These days, most comics really aren't for kids. But Little Lit fixes that with funny and fractured all-ages fairy tales by some of the best comic artists around. Annoying magic pumpkins, a horrible ogre queen, and strangely hungry horses are just some of the strange characters guaranteed to delight both children and adults.|
Twelve great tales, some new and some retold classics, with weird and wacky pictures fill the pages of Little Lit. Comic fans will recognize the talents of Dan Clowes, Kaz, Joost Swarte, and many more. Kids will love the unexpected twists on old favorites, like the lions who populate Barbara McClintock's "The Princess and the Pea." Like all good fairy tales, many of these stories have lessons hidden in them. Maus creator Art Spiegelman tells the story of a young prince who finds out he doesn't have to change the thing he likes best about himself in "Prince Rooster." And Harry Bliss's "The Baker's Daughter" finds out the hard way that she shouldn't be stingy.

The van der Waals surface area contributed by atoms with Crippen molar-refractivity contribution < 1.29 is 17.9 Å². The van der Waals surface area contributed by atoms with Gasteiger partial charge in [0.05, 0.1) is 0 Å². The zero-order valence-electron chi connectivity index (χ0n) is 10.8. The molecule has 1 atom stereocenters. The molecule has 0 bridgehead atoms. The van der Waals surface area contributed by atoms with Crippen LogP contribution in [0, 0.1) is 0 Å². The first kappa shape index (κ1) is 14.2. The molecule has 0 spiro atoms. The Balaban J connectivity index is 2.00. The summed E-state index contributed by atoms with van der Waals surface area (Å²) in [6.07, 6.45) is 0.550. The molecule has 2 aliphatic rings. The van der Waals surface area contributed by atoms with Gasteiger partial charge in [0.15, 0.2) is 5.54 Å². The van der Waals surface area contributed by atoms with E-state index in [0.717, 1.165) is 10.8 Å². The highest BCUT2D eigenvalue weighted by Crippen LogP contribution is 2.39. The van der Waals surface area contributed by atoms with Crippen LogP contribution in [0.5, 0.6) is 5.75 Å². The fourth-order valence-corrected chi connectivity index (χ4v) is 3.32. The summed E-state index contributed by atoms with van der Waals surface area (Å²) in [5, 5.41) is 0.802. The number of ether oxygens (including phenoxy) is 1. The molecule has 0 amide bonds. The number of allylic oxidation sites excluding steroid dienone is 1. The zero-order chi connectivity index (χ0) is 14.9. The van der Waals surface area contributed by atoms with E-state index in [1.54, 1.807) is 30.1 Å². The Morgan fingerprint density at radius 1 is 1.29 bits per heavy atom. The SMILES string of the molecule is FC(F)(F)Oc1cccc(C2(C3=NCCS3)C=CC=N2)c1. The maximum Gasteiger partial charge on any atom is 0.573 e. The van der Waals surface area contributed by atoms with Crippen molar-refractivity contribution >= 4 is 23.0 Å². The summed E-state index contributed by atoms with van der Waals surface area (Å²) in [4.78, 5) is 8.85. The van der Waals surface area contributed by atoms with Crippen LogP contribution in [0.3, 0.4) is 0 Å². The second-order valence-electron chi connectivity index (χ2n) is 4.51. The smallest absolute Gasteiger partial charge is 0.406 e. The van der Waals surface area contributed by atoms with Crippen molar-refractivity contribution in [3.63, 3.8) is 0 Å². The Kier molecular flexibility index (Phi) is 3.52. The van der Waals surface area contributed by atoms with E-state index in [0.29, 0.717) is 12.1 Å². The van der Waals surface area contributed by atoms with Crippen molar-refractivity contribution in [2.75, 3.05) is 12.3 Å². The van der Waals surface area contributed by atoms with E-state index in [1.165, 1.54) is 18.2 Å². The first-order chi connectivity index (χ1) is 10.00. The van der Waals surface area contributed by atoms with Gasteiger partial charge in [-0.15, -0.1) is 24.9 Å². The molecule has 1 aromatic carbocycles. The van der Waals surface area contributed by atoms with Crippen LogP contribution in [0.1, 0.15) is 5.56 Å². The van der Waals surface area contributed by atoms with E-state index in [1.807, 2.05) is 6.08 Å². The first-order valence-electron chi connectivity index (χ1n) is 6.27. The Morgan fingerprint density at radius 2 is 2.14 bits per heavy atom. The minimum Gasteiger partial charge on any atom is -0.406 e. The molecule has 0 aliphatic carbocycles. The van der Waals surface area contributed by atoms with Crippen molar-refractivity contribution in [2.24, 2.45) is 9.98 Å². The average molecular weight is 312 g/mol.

Walt Kelly's 1943 "The Gingerbread Man" gives today's kids a taste of the comic books of yesteryear. There are even activities, like Charles Burns's "Spookyland" and Bruce McCall's silly "What's Wrong with this Picture?" But the very best part of the whole wonderful package is the hilarious game included on the endpapers. It's called "Fairy Tale Road Rage," and it's beautifully illustrated with the exquisite, nostalgic art of Chris Ware (Jimmy Corrigan). Players race to complete a silly story. Bedtime was never better! (All ages)
Source: Therese Littleton, Amazon.com.